Gulf Coast History & Historic Sites

[fusion_builder_container hundred_percent=”no” equal_height_columns=”no” hide_on_mobile=”small-visibility,medium-visibility,large-visibility” background_position=”center center” background_repeat=”no-repeat” fade=”no” background_parallax=”none” enable_mobile=”no” parallax_speed=”0.3″ video_aspect_ratio=”16:9″ video_loop=”yes” video_mute=”yes” overlay_opacity=”0.5″ border_style=”solid” padding_top=”20px” padding_bottom=”20px”][fusion_builder_row][fusion_builder_column type=”1_1″ layout=”1_1″ spacing=”” center_content=”no” hover_type=”none” link=”” min_height=”” hide_on_mobile=”small-visibility,medium-visibility,large-visibility” class=”” id=”” background_color=”” background_image=”” background_position=”left top” background_repeat=”no-repeat” border_size=”0″ border_color=”” border_style=”solid” border_position=”all” padding=”” dimension_margin=”” animation_type=”” animation_direction=”left” animation_speed=”0.3″ animation_offset=”” last=”no”][fusion_text]Decided upon by King Louis XIV that the crown should make a more permanent stake in this vast area, Pierre Le Moyne, Sieur d’Iberville, was commissioned to plant a colony somewhere near the mouth of the Mississippi. In October 1698, he set sail from France with about 200 colonists aboard. Six months later, he arrived at Biloxi Bay and landed on its East Side. It was then, on April 8, 1699, d’Iberville selected the site of present-day Ocean Springs to build Fort Maurepas for the first settlement by the French for Colonial Louisiana. A replica of this fort was created and may be visited. It is a particularly lively place for the Fort Maurepas Reenactment or the annual Landing of D’Iberville, celebrated in Ocean Springs.
The Mississippi Gulf Coast, once home to the Biloxi Indians and later to d’Iberville’s French, changed hands countless times over the centuries. With each new flag, a new culture was infused. Traces of Spanish rule may be seen—and touched—at the Old Spanish Fort in Pascagoula, built in 1718.
Located on West Ship Island, Fort Massachusetts was one of the last masonry coastal fortifications built in the United States. Construction began prior to the onset of the Civil War and, almost immediately, the Confederates seized the unfinished fort. By late 1861, Federal forces regained control of the fort, and used it as a prisoner of war camp. In 1862, the US Army Corps of Engineers resumed construction of the fort, completing it in 1866.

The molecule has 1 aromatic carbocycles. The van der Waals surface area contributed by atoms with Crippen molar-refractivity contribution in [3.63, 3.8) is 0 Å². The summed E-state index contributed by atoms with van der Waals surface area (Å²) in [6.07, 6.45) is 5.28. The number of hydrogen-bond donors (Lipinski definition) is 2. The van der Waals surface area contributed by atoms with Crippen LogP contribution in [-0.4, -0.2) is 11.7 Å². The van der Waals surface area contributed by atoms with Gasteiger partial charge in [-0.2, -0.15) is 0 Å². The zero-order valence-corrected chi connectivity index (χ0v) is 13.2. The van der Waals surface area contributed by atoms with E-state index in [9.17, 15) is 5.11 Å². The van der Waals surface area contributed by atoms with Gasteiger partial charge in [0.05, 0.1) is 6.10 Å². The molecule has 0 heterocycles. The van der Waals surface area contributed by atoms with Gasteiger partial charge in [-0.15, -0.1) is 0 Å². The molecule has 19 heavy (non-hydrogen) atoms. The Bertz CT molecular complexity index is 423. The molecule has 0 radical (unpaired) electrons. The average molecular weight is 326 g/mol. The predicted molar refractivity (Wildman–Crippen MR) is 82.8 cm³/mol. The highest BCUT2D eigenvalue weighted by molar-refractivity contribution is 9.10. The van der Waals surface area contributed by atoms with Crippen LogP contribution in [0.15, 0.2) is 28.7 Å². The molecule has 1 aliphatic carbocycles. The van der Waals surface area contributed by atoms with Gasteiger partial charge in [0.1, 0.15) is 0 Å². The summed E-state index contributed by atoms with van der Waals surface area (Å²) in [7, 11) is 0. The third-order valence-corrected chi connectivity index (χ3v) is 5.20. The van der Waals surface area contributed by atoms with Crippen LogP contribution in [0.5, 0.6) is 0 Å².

Although Fort Massachusetts fell victim to advancing military technology, its beauty and craftsmanship remain as symbols of a strong, yet passive coastal defense. An enchanting, seventy-minute ferry ride transports visitors to West Ship Island, where park rangers provide guided tours of Fort Massachusetts.
Beauvoir, built in Biloxi from 1848 to 1852, is a graceful antebellum home on Beach Boulevard that is evidence of the Southern planter society bestowed upon the Mississippi Gulf Coast.  
Beauvoir, the retirement estate of Confederate President Jefferson Davis, is an exceptional example of the antebellum and Victorian homes that once graced the Coast. The exquisite, recently restored cottage-style residence was completed in 1852 and stands on a spectacular 52-acre site overlooking the Gulf of Mexico. Given that Beauvoir is on the National Register of Historic Places and holds designations as both a Mississippi Historical Landmark and a National Historic Landmark, touring the home is essential.
Other historic buildings open to the public as restaurants include Mary Mahoney’s Old French House in Biloxi, Half Shell Oyster House – Gulfport and Biloxi, and Lookout Steakhouse in Gulfport.
Click here for a list of historic sites.
Oral historiegathered by Francis Lam for Southern Foodways Allicance can be accessed here.
For more information contact:
Mississippi Gulf Coast Regional Convention & Visitors Bureau
P.O. Box 8298
Biloxi, MS 39531
Phone: (228) 896-6699